For a long time, the oil deposits on the spark plug.
Any spark plug error is attributed to the long term retention of oil on it. The electrode tip has oil, and there is a black deposit on the body of the spark plug. It is important to locate the source of oil leakage as it may be leaking into cylinders. Take the help of a mechanic to resolve the problem of leakage. Once sorted, you can replace the spark plug.
A wet spark plug
If you notice certain drops of water on the spark plug while inspection, it means that the plug is soaking into water. If you often drive your vehicle in the rain, there are possible chances of water seeping into the engine and damaging the spark plug. When the spark plug is soaked for so long, it may lead to rising and corrosion.
Spark plugs undergo a lot of heat for igniting fuel. Hence, the failure of the spark plug may lead to a fire. Once you disassemble the spark plug for testing, you can feel the heat. Improper installation or the spark plug inside the engine could be too loose are the two prime reasons for fires.
If your spark plugs look rusty, they probably aren’t functioning correctly. Check the terminals for corrosion and replace them if necessary.
Frequently Asked Questions
Is it bad to drive with faulty spark plugs?
Yes, never drive your vehicle when spark plugs wear out as they may cause irreparable damage to the internal combustion engine. Replace them with the correct spark plug before starting the engine.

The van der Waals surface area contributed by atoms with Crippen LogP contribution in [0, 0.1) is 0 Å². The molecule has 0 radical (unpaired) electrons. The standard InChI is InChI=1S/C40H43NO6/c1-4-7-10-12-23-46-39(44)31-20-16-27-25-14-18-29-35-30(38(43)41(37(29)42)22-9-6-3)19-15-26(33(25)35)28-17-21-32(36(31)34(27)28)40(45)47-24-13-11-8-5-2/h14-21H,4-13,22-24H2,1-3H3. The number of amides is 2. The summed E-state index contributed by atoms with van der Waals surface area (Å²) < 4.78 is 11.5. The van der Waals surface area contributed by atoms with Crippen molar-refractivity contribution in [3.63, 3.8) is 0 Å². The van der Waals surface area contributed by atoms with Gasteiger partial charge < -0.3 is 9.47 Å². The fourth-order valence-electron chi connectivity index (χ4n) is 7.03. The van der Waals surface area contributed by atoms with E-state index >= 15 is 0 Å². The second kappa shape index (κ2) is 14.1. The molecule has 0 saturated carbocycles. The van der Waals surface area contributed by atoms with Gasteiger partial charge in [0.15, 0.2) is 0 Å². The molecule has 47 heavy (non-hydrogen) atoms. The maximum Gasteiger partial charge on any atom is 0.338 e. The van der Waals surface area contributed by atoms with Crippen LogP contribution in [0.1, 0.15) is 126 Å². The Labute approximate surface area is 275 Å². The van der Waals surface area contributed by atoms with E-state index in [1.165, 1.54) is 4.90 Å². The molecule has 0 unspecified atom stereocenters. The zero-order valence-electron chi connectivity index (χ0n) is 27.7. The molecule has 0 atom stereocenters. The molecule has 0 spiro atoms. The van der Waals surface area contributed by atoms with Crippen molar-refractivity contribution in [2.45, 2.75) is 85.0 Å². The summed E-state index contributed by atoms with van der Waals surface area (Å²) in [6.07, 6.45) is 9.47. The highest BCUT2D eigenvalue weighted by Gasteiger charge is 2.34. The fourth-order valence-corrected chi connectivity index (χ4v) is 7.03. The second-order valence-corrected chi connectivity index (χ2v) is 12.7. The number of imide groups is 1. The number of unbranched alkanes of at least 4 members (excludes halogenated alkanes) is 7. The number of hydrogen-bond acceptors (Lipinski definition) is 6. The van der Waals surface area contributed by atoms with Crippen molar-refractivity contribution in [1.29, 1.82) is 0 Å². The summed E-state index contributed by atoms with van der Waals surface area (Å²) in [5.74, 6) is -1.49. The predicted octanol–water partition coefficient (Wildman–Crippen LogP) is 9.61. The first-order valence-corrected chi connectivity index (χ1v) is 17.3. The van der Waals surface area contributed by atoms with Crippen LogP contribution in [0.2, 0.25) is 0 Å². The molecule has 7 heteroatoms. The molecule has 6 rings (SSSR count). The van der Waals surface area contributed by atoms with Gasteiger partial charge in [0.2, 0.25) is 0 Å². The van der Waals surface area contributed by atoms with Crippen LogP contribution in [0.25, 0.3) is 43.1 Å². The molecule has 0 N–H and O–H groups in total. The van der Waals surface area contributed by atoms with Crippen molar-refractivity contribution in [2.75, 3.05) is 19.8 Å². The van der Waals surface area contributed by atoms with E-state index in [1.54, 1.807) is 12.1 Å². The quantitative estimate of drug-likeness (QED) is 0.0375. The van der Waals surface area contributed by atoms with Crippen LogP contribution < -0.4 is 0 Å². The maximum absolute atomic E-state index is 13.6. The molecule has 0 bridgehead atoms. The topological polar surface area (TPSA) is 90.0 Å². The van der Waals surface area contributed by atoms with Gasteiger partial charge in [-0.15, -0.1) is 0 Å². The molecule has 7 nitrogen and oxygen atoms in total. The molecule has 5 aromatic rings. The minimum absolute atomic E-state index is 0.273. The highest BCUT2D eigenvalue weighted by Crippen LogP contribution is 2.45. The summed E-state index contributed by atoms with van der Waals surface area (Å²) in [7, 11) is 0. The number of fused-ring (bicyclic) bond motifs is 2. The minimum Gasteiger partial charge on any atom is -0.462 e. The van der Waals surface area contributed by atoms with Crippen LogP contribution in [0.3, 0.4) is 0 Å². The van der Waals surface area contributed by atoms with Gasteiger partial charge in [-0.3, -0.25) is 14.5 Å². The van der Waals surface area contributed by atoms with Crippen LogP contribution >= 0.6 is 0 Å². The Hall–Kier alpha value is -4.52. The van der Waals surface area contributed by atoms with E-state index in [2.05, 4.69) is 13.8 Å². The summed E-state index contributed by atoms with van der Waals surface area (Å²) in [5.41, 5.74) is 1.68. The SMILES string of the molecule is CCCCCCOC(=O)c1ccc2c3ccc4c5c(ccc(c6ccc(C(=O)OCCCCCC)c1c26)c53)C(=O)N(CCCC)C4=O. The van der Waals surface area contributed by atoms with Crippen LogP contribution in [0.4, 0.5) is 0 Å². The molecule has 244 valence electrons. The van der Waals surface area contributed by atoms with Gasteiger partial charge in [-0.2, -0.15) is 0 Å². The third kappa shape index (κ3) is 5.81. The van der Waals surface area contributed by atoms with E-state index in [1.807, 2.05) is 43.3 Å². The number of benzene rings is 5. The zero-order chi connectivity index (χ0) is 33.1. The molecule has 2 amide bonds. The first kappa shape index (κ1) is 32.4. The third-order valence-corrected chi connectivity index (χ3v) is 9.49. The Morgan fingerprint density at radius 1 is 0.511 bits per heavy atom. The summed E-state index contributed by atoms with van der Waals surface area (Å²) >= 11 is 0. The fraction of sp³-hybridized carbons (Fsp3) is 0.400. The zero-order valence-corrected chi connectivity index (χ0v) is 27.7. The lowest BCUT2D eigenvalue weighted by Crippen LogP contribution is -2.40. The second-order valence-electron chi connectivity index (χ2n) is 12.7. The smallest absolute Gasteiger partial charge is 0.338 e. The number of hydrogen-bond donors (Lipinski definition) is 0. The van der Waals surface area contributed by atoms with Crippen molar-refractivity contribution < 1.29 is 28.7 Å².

How can you tell a bad spark plug?
Some of the primary symptoms indicating fouled spark plugs are engine surging, slower acceleration, rough car start, and poor fuel economy.
What colour is a bad spark plug?
You can find tan tint or slightly brown towards the ground and centre of electrodes as a spark plug in a healthy engine. If you find the carbon or oil deposition, it indicates the faulty spark plug.
The sparks which come from the spark plug play a major role in the combustion reaction process. To ensure the efficiency of the internal combustion engine, the spark plugs are required to work perfectly. Any malfunctioning or faulty condition of the spark plug will affect the engine’s overall performance. Therefore, it becomes necessary to check the spark plugs’ functionality regularly. These tests should be conducted by taking the help of professionals who are well equipped with all the equipment, tools, and expertise needed to carry out the test.
My Name is Christopher Angels, and I am a postgraduate in mechanical engineering. Cars have always excited me as a child, and soon I decided to dive into the world of cars by pursuing mechanical engineering. I also worked as a Mechanic for over 3 years to understand Cars’ anatomy and how each part contributes to its working.
My Name is Christopher Angels, and I am a postgraduate in mechanical engineering. Cars have always excited me as a child, and soon I decided to dive into the world of cars by pursuing mechanical engineering. I also worked as a Mechanic for over 3 years to understand Cars' anatomy and how each part contributes to its working.